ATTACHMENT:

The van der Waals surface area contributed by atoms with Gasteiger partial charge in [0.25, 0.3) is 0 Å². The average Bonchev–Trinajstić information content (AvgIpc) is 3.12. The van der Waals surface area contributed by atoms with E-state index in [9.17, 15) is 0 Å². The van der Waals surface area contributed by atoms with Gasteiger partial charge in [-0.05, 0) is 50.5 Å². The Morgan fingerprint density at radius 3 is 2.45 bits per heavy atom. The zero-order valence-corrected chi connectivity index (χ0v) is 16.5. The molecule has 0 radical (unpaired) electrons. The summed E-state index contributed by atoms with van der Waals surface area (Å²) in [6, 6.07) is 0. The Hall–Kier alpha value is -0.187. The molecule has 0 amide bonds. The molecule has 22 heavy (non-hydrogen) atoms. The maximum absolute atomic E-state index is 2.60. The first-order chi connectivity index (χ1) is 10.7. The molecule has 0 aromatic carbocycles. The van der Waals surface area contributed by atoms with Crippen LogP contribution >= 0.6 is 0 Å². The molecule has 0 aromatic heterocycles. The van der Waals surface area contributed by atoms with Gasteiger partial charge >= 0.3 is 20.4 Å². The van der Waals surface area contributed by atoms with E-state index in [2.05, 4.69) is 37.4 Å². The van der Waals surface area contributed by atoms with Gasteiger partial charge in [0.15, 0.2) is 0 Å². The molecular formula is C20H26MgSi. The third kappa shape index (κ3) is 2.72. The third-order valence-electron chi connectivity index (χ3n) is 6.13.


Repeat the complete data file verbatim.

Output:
The van der Waals surface area contributed by atoms with Gasteiger partial charge in [0.25, 0.3) is 0 Å². The average Bonchev–Trinajstić information content (AvgIpc) is 3.12. The van der Waals surface area contributed by atoms with E-state index in [9.17, 15) is 0 Å². The van der Waals surface area contributed by atoms with Gasteiger partial charge in [-0.05, 0) is 50.5 Å². The Morgan fingerprint density at radius 3 is 2.45 bits per heavy atom. The zero-order valence-corrected chi connectivity index (χ0v) is 16.5. The molecule has 0 radical (unpaired) electrons. The summed E-state index contributed by atoms with van der Waals surface area (Å²) in [6, 6.07) is 0. The Hall–Kier alpha value is -0.187. The molecule has 0 amide bonds. The molecule has 22 heavy (non-hydrogen) atoms. The maximum absolute atomic E-state index is 2.60. The first-order chi connectivity index (χ1) is 10.7. The molecule has 0 aromatic carbocycles. The van der Waals surface area contributed by atoms with Crippen LogP contribution >= 0.6 is 0 Å². The molecule has 0 aromatic heterocycles. The van der Waals surface area contributed by atoms with Gasteiger partial charge >= 0.3 is 20.4 Å². The van der Waals surface area contributed by atoms with E-state index in [2.05, 4.69) is 37.4 Å². The van der Waals surface area contributed by atoms with Gasteiger partial charge in [0.15, 0.2) is 0 Å². The molecular formula is C20H26MgSi. The third kappa shape index (κ3) is 2.72. The third-order valence-electron chi connectivity index (χ3n) is 6.13.